Obsolescence, planned or contrived with evil intent?

It has occurred to me that maybe I’m not having phone issues so much as planned obsolescence issues.

My Samsung Galaxy S was a great phone for well over a year but then started acting up toward the end of my contract. Since it was having so many issues, I started thinking Android phones were crap so I switched to the iPhone.

Well, for over a year my iPhone 4s was da bomb. Now that its contract end is nearing, it too is starting to act up.

I suspect now that the issue might not be with the phones, the hardware, but with the service provider, my cellphone carrier, Verizon Wireless.

It is quite possible, in a paranoid sort of way, that Verizon, in their desire for me to upgrade and lock me into another 2 year plan, is purposely making my phones misbehave. Maybe they’re constricting my data stream. Or even outright denying service. That would explain why I can’t make calls or even get a signal until I have to restart the phone. Right?

Maybe I should switch CARRIERS instead of phones. Since we already have AT&T Uverse for cable television and Internet, maybe they could offer us a cell phone bundle.

I think I’ll look into it and migrate each of our phones to AT&T as their contracts all expire and thereby avoid cancelation penalties.

Or maybe Sprint. We had them in the late 90s and they sucked (or it could have been the shitty free phone we got), and I see they offer the Samsung Galaxy S III for free instead of the $100 or $200 AT&T and Verizon charge. I see from one review that (and this surprises me) that they have better coverage than either Verizon or AT&T but it looks like they charge more. Almost $200 more for a similar 4G share plan! And they charge nearly twice what those two charge for each additional smartphone.

What other carriers are there? T-Mobile? Thats the 4th largest carrier. US Cellular is the 6th largest.

Too bad Cingular got absorbed. I really liked them. (And that was a really convoluted history. Cingular bought AT&T Wireless, but somehow AT&T itself owned 60% of Cingular and BellSouth owned 40% so when AT&T bought BellSouth, they owned all of Cingular and rebranded it AT&T and all the while SBC Communications had bought and absorbed AT&T then rebranded all SBC stuff AT&T. Got it? Neither do I.)

And then there’s CREDO mobile, a progressive activist company that helps battle the evil Right-wingers while supporting progressive causes (and they’ll help pay for your cancelation penalties). They use Sprint’s network, but have a different price plan.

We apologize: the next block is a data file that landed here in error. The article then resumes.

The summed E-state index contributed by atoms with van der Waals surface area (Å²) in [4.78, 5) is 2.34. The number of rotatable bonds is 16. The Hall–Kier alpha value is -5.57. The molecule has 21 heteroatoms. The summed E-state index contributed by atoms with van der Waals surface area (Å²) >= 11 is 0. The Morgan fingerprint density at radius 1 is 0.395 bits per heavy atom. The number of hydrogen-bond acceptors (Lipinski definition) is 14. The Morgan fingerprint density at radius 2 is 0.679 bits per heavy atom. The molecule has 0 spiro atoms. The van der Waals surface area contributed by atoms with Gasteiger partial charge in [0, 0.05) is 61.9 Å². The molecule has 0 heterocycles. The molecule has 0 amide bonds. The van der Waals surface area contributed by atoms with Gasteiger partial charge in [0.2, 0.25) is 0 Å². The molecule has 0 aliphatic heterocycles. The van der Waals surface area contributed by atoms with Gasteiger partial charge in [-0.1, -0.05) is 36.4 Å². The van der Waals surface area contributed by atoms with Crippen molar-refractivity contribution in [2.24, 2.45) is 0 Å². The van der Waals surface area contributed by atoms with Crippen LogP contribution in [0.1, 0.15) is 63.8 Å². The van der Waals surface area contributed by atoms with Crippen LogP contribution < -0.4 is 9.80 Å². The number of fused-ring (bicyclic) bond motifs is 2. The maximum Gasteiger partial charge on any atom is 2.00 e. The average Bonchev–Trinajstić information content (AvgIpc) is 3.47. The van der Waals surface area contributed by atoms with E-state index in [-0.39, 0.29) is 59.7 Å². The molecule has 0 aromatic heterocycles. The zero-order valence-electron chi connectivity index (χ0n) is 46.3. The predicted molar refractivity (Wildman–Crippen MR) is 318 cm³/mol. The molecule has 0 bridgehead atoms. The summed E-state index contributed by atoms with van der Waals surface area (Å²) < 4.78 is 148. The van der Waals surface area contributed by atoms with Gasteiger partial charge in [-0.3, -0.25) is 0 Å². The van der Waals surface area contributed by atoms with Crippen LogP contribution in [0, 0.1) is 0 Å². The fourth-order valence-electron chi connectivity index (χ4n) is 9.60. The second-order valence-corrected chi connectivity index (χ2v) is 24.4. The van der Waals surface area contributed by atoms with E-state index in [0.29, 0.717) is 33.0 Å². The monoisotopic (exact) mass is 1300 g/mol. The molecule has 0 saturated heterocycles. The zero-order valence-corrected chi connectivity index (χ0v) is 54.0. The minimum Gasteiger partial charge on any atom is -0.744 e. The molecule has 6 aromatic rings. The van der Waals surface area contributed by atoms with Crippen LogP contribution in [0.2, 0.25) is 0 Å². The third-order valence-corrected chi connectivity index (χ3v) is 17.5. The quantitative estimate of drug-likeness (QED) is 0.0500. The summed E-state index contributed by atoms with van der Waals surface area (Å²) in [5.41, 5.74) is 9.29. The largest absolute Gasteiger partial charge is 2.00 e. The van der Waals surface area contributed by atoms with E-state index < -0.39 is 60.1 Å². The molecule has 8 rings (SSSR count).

So time to do some research. I love research.

-30-

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One thought on “Obsolescence, planned or contrived with evil intent?

  1. Samsung changed the replacement toner cartridges for my printer, instantly making the printer unusable. Sometime in early 2012, the chip in the Samsung brand replacement cartridge for this printer (same name and product number as previous version) was changed so that the (new) cartridge no longer works with printers with the previous firmware, including mine, purchased only 18 months earlier. I only learned about this change after purchasing and returning several toner cartridges, all of which produced paper-feed and other problems.

    I finally called Samsung support, which told me that my printer could not use the new cartridges. Samsung product support says that, because my printer was beyond the one year warranty period, in order for my printer to be able to use the new cartridge (actually any replacement cartridge), a technician would have to come to my business, at my expense, to update the printer’s firmware. In other words, Samsung made a change, without telling me or other customers about the change, that instantly made my printer obsolete and basically unusable! Just as a comparison, the printer that was replaced by the Samsung was a HP laser printer that I purchased in 1995 that finally gave up the ghost after 15 years of use and many many toner cartridges. Suffice it to say that my next printer will definitely not be a Samsung. I’d strongly advise against buying a Samsung printer unless you’re prepared to continually replace the toner in your current cartridge until it too dies.

    Needless to say Samsung is off my list of possible brands of all future electronic purchases.

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